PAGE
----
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Title
International cooperation and technology transfer
Author
Fras, Mojca Kosmatin

G.P.S. AND G.I.S. FOR REALIZATION AND GOVERNMENT OF ROAD CADASTRE
Giuseppe Mussumeci
Researcher, Faculty of Engineering, Catania, Italy
ISPRS WG VI/3
KEY WORDS: GPS, GIS, Roads, Cadastre
ABSTRACT
The road system plays a strategic role for the global analysis of the territory and a correct understanding of it is very
important for the management of ordinary and emergency situations.
In this note a methodological approach is proposed for the realization of a Road Cadastre using the differential kinematic
Global Positioning System for the survey of road geometry and the Geographical Information System for data
management.
After a preliminary definition of the geographical database characteristics, road elements that have importance for the
Cadastre and that interact with the territorial system and, in particular, with risk and emergency management, are
analyzed.
A road cadastre organization on the basis of current G.I.S. technology is proposed.
1. ROAD CADASTRE AND ITS USEFULNESS
The road cadastre can be seen, in a simple way, as the
cataloguing of all the road infrastructures and works
correlated elements (structures, equipment, ancillary
works, etc.) present in the territory. However, it should
be seen as the basis of the Road Information System of
which every proprietor should have for a correct
management of the road network.
From this point of view, it assumes the value of a
functional support for the management of the road
network and the planning for its development.
Its construction needs, essentially, the following:
□ A training process, aimed at acquiring, archiving
and representing, with cartographic support and
databases, the elements that characterize
geometric properties of the road network;
□ A management process, which organizes and up
dates the collected information, for their use in
functional classification of the road network,
maintenance planning, and investment planning.
The primary objective of the management of an road
infrastructure is, today more than ever, safety. The
current high number of accidents and victims that are
recorded on the roads is not acceptable by a modern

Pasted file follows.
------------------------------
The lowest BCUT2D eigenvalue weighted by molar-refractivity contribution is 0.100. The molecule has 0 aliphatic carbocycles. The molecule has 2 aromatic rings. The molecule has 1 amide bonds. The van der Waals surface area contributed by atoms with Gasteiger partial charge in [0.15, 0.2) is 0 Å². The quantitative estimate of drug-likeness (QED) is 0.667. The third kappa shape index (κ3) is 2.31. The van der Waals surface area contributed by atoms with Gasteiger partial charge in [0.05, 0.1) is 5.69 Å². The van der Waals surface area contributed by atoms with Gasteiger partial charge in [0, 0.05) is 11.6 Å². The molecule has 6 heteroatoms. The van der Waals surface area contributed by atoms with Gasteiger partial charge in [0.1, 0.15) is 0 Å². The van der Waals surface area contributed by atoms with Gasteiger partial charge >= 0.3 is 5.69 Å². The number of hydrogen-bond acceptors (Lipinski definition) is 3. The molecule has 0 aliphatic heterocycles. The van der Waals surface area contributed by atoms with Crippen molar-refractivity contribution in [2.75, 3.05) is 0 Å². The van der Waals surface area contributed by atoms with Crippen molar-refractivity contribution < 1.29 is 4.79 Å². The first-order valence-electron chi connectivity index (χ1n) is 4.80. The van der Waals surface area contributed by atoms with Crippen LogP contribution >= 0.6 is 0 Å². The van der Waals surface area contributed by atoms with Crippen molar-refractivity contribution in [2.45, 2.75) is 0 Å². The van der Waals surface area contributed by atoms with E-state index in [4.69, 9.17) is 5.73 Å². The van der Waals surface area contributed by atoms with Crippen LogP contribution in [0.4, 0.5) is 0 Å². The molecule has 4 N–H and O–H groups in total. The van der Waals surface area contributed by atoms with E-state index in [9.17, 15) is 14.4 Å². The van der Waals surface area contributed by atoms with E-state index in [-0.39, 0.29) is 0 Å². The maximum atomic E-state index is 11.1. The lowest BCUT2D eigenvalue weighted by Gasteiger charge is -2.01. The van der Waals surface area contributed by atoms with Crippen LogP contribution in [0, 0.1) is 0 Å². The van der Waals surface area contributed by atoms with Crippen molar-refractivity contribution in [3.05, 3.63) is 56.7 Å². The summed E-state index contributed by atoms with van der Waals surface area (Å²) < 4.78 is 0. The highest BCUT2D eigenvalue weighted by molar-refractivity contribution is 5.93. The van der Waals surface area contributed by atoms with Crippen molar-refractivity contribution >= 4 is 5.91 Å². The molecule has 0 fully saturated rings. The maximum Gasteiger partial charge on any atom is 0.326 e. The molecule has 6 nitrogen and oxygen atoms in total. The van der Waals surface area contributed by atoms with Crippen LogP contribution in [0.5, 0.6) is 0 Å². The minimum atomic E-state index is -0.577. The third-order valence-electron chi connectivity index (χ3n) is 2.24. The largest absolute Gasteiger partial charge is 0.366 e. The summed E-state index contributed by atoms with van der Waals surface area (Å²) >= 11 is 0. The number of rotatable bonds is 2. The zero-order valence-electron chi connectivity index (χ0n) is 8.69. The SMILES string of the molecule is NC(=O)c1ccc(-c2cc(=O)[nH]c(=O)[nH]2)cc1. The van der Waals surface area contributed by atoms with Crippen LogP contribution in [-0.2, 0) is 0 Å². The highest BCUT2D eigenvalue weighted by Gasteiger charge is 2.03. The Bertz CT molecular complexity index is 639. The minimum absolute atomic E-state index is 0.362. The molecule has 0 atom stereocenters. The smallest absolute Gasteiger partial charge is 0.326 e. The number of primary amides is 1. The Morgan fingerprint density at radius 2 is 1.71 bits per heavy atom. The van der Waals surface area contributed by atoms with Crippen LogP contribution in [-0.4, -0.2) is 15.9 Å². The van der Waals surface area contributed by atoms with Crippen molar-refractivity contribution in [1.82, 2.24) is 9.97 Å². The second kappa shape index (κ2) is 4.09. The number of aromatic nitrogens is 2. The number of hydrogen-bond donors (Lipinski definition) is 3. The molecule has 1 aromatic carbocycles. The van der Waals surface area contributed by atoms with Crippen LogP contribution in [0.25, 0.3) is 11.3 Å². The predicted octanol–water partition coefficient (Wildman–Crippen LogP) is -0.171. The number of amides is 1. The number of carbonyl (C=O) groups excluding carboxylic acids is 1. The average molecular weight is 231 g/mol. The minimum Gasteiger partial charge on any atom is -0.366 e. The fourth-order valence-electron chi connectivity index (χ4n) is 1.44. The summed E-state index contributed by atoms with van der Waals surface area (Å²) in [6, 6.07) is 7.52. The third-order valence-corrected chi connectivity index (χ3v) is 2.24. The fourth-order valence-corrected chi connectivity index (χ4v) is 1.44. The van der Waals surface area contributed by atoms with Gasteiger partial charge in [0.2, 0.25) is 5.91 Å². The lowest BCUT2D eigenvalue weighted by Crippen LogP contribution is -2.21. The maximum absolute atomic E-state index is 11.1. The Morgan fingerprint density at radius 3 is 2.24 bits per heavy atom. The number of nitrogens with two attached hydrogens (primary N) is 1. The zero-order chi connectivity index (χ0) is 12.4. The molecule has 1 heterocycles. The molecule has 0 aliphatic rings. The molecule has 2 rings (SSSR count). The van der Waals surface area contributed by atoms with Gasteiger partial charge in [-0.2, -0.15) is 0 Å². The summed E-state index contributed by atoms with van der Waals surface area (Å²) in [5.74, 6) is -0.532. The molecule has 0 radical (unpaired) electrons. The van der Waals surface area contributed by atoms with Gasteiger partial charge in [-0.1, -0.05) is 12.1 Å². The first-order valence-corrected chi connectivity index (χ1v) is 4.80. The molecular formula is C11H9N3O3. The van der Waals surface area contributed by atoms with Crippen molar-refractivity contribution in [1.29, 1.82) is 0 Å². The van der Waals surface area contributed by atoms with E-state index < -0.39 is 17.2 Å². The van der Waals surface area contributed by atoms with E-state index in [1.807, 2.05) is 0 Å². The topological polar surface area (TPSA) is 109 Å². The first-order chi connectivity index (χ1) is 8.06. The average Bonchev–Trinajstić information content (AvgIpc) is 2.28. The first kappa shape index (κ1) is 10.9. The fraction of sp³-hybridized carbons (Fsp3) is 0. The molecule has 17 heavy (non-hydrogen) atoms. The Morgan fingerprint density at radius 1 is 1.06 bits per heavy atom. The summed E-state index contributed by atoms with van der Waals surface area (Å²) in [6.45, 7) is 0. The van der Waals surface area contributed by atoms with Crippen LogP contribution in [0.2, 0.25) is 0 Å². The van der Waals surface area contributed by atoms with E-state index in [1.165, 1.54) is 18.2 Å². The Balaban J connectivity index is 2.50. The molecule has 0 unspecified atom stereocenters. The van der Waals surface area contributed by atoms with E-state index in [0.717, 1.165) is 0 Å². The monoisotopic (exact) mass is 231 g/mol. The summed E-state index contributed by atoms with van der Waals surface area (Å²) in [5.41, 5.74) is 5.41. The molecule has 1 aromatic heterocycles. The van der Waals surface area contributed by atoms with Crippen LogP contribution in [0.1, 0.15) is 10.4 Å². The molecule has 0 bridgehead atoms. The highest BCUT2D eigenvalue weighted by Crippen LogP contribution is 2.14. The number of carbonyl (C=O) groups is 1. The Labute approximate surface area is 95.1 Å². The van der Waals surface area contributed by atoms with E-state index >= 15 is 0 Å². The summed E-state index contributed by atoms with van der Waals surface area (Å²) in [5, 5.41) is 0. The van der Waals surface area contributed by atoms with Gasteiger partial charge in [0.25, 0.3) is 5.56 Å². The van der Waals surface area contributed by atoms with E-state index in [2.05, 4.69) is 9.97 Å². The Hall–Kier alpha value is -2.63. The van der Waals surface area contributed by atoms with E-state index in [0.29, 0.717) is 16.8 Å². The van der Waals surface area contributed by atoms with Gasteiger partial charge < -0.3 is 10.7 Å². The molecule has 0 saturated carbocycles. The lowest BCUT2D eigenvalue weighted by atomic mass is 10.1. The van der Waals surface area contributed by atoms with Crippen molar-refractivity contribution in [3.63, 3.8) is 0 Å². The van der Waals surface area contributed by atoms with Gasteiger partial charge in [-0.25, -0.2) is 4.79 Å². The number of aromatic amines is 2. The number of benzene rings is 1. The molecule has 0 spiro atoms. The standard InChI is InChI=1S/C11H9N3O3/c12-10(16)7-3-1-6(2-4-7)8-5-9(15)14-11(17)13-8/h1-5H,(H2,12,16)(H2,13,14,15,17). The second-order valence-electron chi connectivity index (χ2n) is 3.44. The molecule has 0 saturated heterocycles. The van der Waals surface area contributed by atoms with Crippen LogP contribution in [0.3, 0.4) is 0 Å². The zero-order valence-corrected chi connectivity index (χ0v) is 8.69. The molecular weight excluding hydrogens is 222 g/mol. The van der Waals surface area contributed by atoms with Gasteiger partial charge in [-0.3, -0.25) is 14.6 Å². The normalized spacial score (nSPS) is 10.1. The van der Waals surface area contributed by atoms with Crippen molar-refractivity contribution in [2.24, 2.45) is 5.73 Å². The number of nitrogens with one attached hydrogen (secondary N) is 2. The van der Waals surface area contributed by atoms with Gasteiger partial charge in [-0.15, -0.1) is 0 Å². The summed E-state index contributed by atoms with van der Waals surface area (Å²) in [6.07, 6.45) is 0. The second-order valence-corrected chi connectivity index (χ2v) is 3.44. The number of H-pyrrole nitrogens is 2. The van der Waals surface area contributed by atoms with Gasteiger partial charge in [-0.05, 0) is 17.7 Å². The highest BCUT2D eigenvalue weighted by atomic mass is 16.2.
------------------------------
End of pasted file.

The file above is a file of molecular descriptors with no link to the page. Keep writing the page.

society that needs the road network so much for social
and economical development. It is therefore necessary
to have the instruments that at least “know” of the road
network or, better still, are a real support for decision
making. In general, in fact, today it is possible,
structuring the information in a correct way, “shaping”
the territory into a Geographical Information System.
2. BASIC CARTOGRAPHY
Numeric cartography is certainly the ideal support for
Geographical Information Systems. The geo-
referencing of the represented objects and the absence
of limitations in the memorization of elements and
attributes allows an information content of great
interest.
Maps can be designed in such a way as to respond to
many needs of G.I.S., allowing, for example, through
their consultation the qualification of the elements of
most interest and the identification of the logical and
spatial correlation between them.
In particular, in the case of a G.I.S. oriented to Road
Infrastructures management, cartographic production
must be finalized for the close examination of the
“information-communication level” and the
measurement of all the elements of the territory that
interfere with the road network. The nominal scale will
naturally be identified in function of the finality of the
G.I.S. and will characterize the map in relation to its
information content.
The memorization of data, finally, must be carried out
respecting the precise logic of aggregation and
representation of the territorial and road elements,
which take into account the particular aspects of the
infrastructure system and its relation with the territory
2.1. Geodetic reference
In general, the cartography of a country is placed
geodetically with respect to a national reference
ellipsoid, that, even when it coincides from the
geometric point of view with Hayford’s ellipsoid, is
orientated differently.
The necessity to uniform, on an international scale, the
geodetic reference, for the obvious consequential
advantages in terms of univocal “reading” of the
different national cartography and for simplification (if
not elimination) of the procedure of transfer of
cartographic information between connecting countries,
finds in the WGS84 reference systems and satellite
sampling ideal instruments.
Therefore, even if each country has its own system of
national cartography and its own cadastral cartographic
tradition (land and buildings census), which do not
always have the same geodetic reference (as in Italy,
where national cartography and cadastral cartography
are referred to two different ellipsoids, with the obvious